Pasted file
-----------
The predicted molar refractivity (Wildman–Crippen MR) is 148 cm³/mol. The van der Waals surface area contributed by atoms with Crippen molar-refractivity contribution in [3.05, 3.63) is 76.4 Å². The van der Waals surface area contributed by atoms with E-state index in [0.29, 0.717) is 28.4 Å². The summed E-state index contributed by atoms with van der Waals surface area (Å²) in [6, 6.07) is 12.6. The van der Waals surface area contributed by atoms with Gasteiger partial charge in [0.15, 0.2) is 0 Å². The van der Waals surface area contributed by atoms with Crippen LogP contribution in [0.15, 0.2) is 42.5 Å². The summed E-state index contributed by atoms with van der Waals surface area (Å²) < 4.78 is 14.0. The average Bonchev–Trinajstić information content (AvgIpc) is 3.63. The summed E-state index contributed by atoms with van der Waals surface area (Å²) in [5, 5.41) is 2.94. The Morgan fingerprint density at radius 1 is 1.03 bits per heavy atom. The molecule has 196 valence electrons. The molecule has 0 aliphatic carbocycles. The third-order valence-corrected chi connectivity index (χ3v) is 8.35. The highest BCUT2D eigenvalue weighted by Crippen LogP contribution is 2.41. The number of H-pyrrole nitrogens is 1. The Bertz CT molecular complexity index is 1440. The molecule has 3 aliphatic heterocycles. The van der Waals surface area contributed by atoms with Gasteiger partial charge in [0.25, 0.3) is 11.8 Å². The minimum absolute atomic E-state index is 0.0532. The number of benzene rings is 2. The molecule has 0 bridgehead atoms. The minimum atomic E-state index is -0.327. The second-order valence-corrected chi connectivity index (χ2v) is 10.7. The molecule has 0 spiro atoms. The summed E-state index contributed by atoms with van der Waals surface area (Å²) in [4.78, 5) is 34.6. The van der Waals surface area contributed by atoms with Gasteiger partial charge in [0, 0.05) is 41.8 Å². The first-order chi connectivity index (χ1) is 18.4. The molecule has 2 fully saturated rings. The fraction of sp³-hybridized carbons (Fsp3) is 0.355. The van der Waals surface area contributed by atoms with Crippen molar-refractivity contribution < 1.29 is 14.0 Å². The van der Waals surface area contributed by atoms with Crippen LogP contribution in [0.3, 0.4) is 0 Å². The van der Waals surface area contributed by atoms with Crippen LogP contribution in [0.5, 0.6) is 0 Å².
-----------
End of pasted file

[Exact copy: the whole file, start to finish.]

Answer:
The predicted molar refractivity (Wildman–Crippen MR) is 148 cm³/mol. The van der Waals surface area contributed by atoms with Crippen molar-refractivity contribution in [3.05, 3.63) is 76.4 Å². The van der Waals surface area contributed by atoms with E-state index in [0.29, 0.717) is 28.4 Å². The summed E-state index contributed by atoms with van der Waals surface area (Å²) in [6, 6.07) is 12.6. The van der Waals surface area contributed by atoms with Gasteiger partial charge in [0.15, 0.2) is 0 Å². The van der Waals surface area contributed by atoms with Crippen LogP contribution in [0.15, 0.2) is 42.5 Å². The summed E-state index contributed by atoms with van der Waals surface area (Å²) < 4.78 is 14.0. The average Bonchev–Trinajstić information content (AvgIpc) is 3.63. The summed E-state index contributed by atoms with van der Waals surface area (Å²) in [5, 5.41) is 2.94. The Morgan fingerprint density at radius 1 is 1.03 bits per heavy atom. The molecule has 196 valence electrons. The molecule has 0 aliphatic carbocycles. The third-order valence-corrected chi connectivity index (χ3v) is 8.35. The highest BCUT2D eigenvalue weighted by Crippen LogP contribution is 2.41. The number of H-pyrrole nitrogens is 1. The Bertz CT molecular complexity index is 1440. The molecule has 3 aliphatic heterocycles. The van der Waals surface area contributed by atoms with Gasteiger partial charge in [0.25, 0.3) is 11.8 Å². The minimum absolute atomic E-state index is 0.0532. The number of benzene rings is 2. The molecule has 0 bridgehead atoms. The minimum atomic E-state index is -0.327. The second-order valence-corrected chi connectivity index (χ2v) is 10.7. The molecule has 0 spiro atoms. The summed E-state index contributed by atoms with van der Waals surface area (Å²) in [4.78, 5) is 34.6. The van der Waals surface area contributed by atoms with Gasteiger partial charge in [0, 0.05) is 41.8 Å². The first-order chi connectivity index (χ1) is 18.4. The molecule has 2 fully saturated rings. The fraction of sp³-hybridized carbons (Fsp3) is 0.355. The van der Waals surface area contributed by atoms with Crippen molar-refractivity contribution < 1.29 is 14.0 Å². The van der Waals surface area contributed by atoms with Crippen LogP contribution in [0.3, 0.4) is 0 Å². The van der Waals surface area contributed by atoms with Crippen LogP contribution in [0.5, 0.6) is 0 Å².